Nine things you need to know about the Internet of Things

How will machine to machine comms across the cloud work? Here's what you should know

5. Network traffic is a nightmare

However, the level of data these endpoints collect is mind-blowing and it is becoming increasingly costly and inefficient to stream all this information to the cloud or to a data centre for management, analysis and decision making.

Sending all this data to a centralised cloud or storage facility can be unnecessary and clog up the bandwidth, cause latency issues which slow your operation down and in some cases, there can be server performance implications, particularly in remote locations with poor network connectivity.

This is has seen the rise in Edge Computing, which is a sort of data triage that operates closer to where endpoints collect data and process it in real time. According to research from Gartner, enterprise generated data created and processed outside of a traditional centralised data centre or cloud will increase from the less than 10%, being generated today, to 75% by 2022.

6. The IoT is vital for AI

Artificial intelligence could one day replace humans in the workplace, either positively by helping to do our tasks, or negatively by doing them without involving us, which is a hot topic of debate. By using data that is inputted into a system and then injecting a code to help the computers make intelligent decisions based on the possible outcomes.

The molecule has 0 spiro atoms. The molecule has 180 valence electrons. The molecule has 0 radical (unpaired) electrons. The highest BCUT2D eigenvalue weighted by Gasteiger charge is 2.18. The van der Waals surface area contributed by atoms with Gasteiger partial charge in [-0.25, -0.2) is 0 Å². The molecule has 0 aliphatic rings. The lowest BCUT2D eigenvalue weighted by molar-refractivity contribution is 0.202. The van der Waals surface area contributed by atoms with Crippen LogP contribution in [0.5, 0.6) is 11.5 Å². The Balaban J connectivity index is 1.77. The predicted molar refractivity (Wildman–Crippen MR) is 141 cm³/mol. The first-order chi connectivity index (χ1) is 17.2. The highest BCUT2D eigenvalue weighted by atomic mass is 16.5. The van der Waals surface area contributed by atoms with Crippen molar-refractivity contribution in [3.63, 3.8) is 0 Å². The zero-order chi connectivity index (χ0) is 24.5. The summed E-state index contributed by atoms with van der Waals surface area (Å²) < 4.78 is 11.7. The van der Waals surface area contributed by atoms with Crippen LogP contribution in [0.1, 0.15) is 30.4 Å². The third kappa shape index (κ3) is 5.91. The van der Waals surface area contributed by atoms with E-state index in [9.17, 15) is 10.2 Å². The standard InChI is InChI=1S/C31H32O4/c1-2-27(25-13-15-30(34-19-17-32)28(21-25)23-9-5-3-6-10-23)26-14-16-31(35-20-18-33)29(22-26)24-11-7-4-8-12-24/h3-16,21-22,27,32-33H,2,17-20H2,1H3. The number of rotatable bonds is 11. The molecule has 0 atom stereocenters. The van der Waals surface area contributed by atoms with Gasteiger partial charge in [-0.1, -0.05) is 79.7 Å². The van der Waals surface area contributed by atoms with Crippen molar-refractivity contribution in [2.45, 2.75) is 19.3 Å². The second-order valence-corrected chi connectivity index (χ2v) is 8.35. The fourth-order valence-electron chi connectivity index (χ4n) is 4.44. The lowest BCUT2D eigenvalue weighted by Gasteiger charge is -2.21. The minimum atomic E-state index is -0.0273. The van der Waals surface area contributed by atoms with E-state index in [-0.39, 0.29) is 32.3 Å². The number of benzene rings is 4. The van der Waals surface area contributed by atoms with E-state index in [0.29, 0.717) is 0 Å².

Although AI is said to be a gimmick by some critics, it has the potential to be highly useful in many different sectors, such as healthcare and legal services where the process of data can be sped up far beyond human capabilities and utilised more efficiently.

With multiple IoT devices able to harvest such large quantities of data it is accelerating AI research and helping to implement it in industries across the world.

7. The IoT will transform our cities

By far the most compelling application of IoT can be found within the industry where AI is revolutionising the way we do business. Smart cities are helping to cut down on waste and energy consumption, while manufacturers are now able to use connected machines that automate repair call outs. Connected sensors are now even being used in farming, where they help to monitor crop and cattle yields and predict growth patterns.

8. What lies ahead

Despite its wide implementation, we are at the begin of the IoT revolution and it will be some time before we really understand its effect on our lives and the economy. For it to really take off, we need the rest of the technology world to catch up. Management tools, bespoke IoT operating systems and communication standards all still need to be properly developed and with the expansion of internet-connected devices, we are opening up more opportunities for hackers. It's safe to say the IoT is going to change everything.

9. There’s nothing to worry about 

The benefits of the IoT far outweigh the security risks and we are already seeing its positive impact in the business world and everyday life.

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